By Madeleine Orona Burgos
Last month, Secretary of Education Betsy DeVos announced that the Department of Education would be amending federal policy on sexual misconduct specific to college campuses. The New York Times (NYT) wrote that these new policies will “bolster the rights of the students accused of assault, harassment, or rape, reduce liability for institutions of higher education and encourage schools to provide more support for victims.” The article explained that the Trump administration would “narrow the definition of sexual harassment,” only investigating “formal complaints” and creating “a higher legal standard to determine whether schools improperly [address] complaints.” This alteration of Obama-era regulations has proven to be untimely. Many institutions across the country, from the University of Southern California to Michigan State University, have seen high ranking officials charged with or convicted of serious sexual misconduct crimes.
The NYT went on to say that in the wake of President Obama’s heightened policies regarding sexual misconduct, many administrators felt burdened by “bureaucratic mandates.” But when it comes to making sure the safety of students is ensured, can it be considered a “burden”? In paying for higher education, students expect that their tuition will not only go towards learning, but also a secure learning environment, one in which they are protected and feel safe. We expect our schools to accept that responsibility.
Recently, the Department of Justice gave 57 grants totalling $18 million to schools for the purpose of addressing sexual misconduct to offset rollbacks. It is worth noting that Lewis & Clark is the only college in Oregon to receive such a grant. If the Department of Education is rolling back guidelines, what is the motivation behind the Department of Justice issuing grants to only 57 colleges affected by changes to federal sexual assault policy? In the era of the #MeToo movement, this action appears to be a way for the Trump administration to shield aggressors and put more scrutiny on victims than ever before in order to maintain the “good ol’ boy” network that Republicans have been fostering for decades.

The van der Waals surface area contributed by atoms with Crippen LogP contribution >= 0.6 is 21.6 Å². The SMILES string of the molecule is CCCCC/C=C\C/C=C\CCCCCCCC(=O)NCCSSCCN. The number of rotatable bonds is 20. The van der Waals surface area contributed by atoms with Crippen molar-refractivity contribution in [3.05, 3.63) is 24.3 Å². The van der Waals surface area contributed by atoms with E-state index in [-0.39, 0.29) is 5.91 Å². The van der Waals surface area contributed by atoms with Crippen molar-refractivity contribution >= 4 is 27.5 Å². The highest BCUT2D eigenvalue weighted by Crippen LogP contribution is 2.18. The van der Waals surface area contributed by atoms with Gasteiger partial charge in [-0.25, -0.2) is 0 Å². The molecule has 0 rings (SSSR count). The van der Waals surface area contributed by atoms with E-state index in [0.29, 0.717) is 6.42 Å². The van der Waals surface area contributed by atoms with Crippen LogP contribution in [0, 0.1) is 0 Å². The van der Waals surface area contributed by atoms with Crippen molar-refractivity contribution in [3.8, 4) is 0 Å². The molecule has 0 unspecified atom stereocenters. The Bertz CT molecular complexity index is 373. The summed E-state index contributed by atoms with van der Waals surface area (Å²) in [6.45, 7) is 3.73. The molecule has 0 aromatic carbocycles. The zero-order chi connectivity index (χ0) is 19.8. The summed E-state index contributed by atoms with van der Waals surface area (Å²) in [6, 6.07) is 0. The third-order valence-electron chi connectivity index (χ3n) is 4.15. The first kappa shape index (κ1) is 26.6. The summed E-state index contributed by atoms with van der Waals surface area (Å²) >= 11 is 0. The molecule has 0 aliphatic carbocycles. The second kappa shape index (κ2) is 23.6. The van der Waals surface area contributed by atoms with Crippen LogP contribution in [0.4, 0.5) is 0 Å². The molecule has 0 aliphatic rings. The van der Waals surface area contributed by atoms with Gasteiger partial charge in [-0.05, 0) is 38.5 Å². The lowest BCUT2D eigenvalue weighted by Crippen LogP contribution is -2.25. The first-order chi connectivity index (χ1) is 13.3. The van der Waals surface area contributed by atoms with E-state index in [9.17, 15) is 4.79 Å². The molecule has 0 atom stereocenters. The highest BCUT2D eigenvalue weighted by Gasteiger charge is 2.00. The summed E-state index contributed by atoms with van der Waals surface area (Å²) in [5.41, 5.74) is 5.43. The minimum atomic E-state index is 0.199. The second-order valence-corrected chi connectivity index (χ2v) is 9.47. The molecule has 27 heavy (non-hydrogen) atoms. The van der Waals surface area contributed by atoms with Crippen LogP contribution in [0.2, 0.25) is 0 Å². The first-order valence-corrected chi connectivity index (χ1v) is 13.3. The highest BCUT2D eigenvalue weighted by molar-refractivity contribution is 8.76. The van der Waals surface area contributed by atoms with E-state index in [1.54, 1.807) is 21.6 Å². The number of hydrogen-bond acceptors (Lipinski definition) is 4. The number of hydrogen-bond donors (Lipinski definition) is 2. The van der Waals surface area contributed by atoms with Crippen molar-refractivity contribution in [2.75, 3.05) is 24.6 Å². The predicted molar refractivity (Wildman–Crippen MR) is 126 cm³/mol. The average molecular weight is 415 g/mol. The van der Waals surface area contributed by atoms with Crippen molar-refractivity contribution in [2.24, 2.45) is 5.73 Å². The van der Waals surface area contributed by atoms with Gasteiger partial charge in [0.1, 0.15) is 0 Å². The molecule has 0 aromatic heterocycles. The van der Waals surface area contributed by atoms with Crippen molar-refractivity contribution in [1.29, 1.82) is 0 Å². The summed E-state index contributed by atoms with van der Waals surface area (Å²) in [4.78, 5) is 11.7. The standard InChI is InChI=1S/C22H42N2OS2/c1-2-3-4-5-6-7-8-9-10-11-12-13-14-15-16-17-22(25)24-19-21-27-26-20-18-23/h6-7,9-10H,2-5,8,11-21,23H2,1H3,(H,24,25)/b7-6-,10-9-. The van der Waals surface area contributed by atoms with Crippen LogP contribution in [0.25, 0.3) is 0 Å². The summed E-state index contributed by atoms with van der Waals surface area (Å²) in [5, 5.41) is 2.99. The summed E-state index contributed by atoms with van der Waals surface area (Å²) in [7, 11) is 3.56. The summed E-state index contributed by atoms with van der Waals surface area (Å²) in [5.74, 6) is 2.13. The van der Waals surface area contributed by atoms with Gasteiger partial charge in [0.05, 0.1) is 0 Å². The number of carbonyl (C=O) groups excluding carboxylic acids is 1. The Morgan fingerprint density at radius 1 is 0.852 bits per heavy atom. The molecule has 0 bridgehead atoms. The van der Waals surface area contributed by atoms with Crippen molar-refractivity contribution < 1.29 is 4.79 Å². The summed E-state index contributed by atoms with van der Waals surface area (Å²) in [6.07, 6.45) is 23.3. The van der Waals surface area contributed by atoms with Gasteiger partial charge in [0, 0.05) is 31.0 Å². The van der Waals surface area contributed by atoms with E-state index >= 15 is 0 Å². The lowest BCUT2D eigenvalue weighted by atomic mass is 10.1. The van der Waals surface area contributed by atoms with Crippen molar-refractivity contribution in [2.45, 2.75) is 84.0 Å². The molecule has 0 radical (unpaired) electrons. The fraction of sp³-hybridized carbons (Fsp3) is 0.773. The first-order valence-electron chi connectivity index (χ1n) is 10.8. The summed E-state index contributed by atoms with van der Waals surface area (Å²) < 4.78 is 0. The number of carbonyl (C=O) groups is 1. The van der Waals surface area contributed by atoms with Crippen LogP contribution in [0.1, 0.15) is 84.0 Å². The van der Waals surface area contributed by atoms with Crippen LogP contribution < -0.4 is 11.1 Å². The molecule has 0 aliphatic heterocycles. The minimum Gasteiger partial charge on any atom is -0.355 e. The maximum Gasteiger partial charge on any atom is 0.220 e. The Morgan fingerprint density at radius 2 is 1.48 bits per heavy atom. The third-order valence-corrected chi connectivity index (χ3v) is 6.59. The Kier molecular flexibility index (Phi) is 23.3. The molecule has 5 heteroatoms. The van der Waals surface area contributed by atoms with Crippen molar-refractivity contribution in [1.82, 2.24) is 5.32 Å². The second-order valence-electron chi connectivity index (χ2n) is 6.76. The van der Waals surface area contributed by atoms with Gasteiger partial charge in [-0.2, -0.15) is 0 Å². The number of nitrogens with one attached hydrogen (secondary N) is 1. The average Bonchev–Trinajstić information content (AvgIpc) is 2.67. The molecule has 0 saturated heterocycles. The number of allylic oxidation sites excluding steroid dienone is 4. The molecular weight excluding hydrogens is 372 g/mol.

At the pinnacle of Supreme Court Associate Justice Brett Kavanaugh’s recent testimonial hearings, both he and Trump lamented that Republicans are only under attack because of their party affiliation ― and establishment Republicans believed them. Yet at the same time, he cruelly mocked Dr. Christine Blasey Ford’s testimony and said it has put Kavanaugh’s “life in tatters.” Establishment Republicans did not believe her. Because they are changing the definition of acts of sexual misconduct while also putting college administrators under less federal scrutiny, they create an environment where victims are blamed for causing problems in place of their aggressors being punished for their actions.
By narrowing the definition of sexual misconduct, the Trump administration exposes its immense lack of understanding and empathy. The White House writes off the compassion necessary to support sexual assault survivors and is setting the stage for a system in which sexual violence can thrive. We as students, as decent human beings, cannot let that happen. It is important to have an open dialogue with our administration about how to most effectively use this grant to strengthen areas of sexual misconduct investigation that may be lacking.